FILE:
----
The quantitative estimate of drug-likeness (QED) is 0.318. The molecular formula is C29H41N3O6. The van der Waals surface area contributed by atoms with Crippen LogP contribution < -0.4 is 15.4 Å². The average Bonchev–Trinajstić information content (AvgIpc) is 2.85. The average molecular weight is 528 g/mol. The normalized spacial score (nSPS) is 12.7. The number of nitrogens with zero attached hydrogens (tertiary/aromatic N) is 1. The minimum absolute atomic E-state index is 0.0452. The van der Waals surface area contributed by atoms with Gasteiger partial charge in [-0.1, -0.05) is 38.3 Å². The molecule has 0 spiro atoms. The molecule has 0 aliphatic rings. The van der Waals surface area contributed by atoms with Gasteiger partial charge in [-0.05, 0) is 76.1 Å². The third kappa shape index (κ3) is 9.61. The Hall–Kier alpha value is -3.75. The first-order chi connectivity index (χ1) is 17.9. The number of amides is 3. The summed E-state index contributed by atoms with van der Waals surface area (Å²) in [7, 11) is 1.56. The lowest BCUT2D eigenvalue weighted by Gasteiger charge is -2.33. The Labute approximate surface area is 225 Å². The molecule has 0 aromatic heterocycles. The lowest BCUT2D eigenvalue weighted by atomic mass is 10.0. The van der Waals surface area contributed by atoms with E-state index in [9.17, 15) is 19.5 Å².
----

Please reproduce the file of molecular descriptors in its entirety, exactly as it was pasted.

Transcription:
The quantitative estimate of drug-likeness (QED) is 0.318. The molecular formula is C29H41N3O6. The van der Waals surface area contributed by atoms with Crippen LogP contribution < -0.4 is 15.4 Å². The average Bonchev–Trinajstić information content (AvgIpc) is 2.85. The average molecular weight is 528 g/mol. The normalized spacial score (nSPS) is 12.7. The number of nitrogens with zero attached hydrogens (tertiary/aromatic N) is 1. The minimum absolute atomic E-state index is 0.0452. The van der Waals surface area contributed by atoms with Gasteiger partial charge in [-0.1, -0.05) is 38.3 Å². The molecule has 0 spiro atoms. The molecule has 0 aliphatic rings. The van der Waals surface area contributed by atoms with Gasteiger partial charge in [-0.05, 0) is 76.1 Å². The third kappa shape index (κ3) is 9.61. The Hall–Kier alpha value is -3.75. The first-order chi connectivity index (χ1) is 17.9. The number of amides is 3. The summed E-state index contributed by atoms with van der Waals surface area (Å²) in [7, 11) is 1.56. The lowest BCUT2D eigenvalue weighted by Gasteiger charge is -2.33. The Labute approximate surface area is 225 Å². The molecule has 0 aromatic heterocycles. The lowest BCUT2D eigenvalue weighted by atomic mass is 10.0. The van der Waals surface area contributed by atoms with E-state index in [9.17, 15) is 19.5 Å².